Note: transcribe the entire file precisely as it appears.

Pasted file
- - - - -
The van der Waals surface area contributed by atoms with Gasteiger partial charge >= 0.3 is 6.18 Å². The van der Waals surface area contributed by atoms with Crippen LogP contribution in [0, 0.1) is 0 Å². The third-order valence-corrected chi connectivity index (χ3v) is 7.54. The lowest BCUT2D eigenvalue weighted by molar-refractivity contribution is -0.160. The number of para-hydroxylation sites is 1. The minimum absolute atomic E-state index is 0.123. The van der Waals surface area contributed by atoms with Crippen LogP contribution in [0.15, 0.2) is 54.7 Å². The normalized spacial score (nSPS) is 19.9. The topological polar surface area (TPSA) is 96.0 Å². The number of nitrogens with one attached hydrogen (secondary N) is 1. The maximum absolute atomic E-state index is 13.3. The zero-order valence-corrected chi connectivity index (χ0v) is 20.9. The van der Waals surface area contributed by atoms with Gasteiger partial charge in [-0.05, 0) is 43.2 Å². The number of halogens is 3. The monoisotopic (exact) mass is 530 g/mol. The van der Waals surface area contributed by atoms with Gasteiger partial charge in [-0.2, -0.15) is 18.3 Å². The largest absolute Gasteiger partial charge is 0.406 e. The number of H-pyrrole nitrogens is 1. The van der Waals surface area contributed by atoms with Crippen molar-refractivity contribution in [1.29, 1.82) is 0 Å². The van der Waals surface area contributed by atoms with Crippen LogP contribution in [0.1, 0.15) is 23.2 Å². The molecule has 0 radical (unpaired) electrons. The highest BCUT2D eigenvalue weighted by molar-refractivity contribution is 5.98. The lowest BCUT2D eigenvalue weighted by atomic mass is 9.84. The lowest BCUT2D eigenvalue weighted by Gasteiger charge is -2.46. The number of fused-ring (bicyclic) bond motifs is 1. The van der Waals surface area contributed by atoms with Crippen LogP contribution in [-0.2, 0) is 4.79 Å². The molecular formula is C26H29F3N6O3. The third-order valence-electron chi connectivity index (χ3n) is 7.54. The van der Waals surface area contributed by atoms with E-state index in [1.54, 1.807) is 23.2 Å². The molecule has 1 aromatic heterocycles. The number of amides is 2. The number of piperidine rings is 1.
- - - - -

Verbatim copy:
The van der Waals surface area contributed by atoms with Gasteiger partial charge >= 0.3 is 6.18 Å². The van der Waals surface area contributed by atoms with Crippen LogP contribution in [0, 0.1) is 0 Å². The third-order valence-corrected chi connectivity index (χ3v) is 7.54. The lowest BCUT2D eigenvalue weighted by molar-refractivity contribution is -0.160. The number of para-hydroxylation sites is 1. The minimum absolute atomic E-state index is 0.123. The van der Waals surface area contributed by atoms with Crippen LogP contribution in [0.15, 0.2) is 54.7 Å². The normalized spacial score (nSPS) is 19.9. The topological polar surface area (TPSA) is 96.0 Å². The number of nitrogens with one attached hydrogen (secondary N) is 1. The maximum absolute atomic E-state index is 13.3. The zero-order valence-corrected chi connectivity index (χ0v) is 20.9. The van der Waals surface area contributed by atoms with Gasteiger partial charge in [-0.05, 0) is 43.2 Å². The number of halogens is 3. The monoisotopic (exact) mass is 530 g/mol. The van der Waals surface area contributed by atoms with Gasteiger partial charge in [-0.2, -0.15) is 18.3 Å². The largest absolute Gasteiger partial charge is 0.406 e. The number of H-pyrrole nitrogens is 1. The van der Waals surface area contributed by atoms with Crippen molar-refractivity contribution in [1.29, 1.82) is 0 Å². The van der Waals surface area contributed by atoms with Crippen LogP contribution in [0.1, 0.15) is 23.2 Å². The molecule has 0 radical (unpaired) electrons. The highest BCUT2D eigenvalue weighted by molar-refractivity contribution is 5.98. The lowest BCUT2D eigenvalue weighted by atomic mass is 9.84. The lowest BCUT2D eigenvalue weighted by Gasteiger charge is -2.46. The number of fused-ring (bicyclic) bond motifs is 1. The van der Waals surface area contributed by atoms with Crippen LogP contribution in [-0.2, 0) is 4.79 Å². The molecular formula is C26H29F3N6O3. The third-order valence-electron chi connectivity index (χ3n) is 7.54. The van der Waals surface area contributed by atoms with E-state index in [1.54, 1.807) is 23.2 Å². The molecule has 1 aromatic heterocycles. The number of amides is 2. The number of piperidine rings is 1.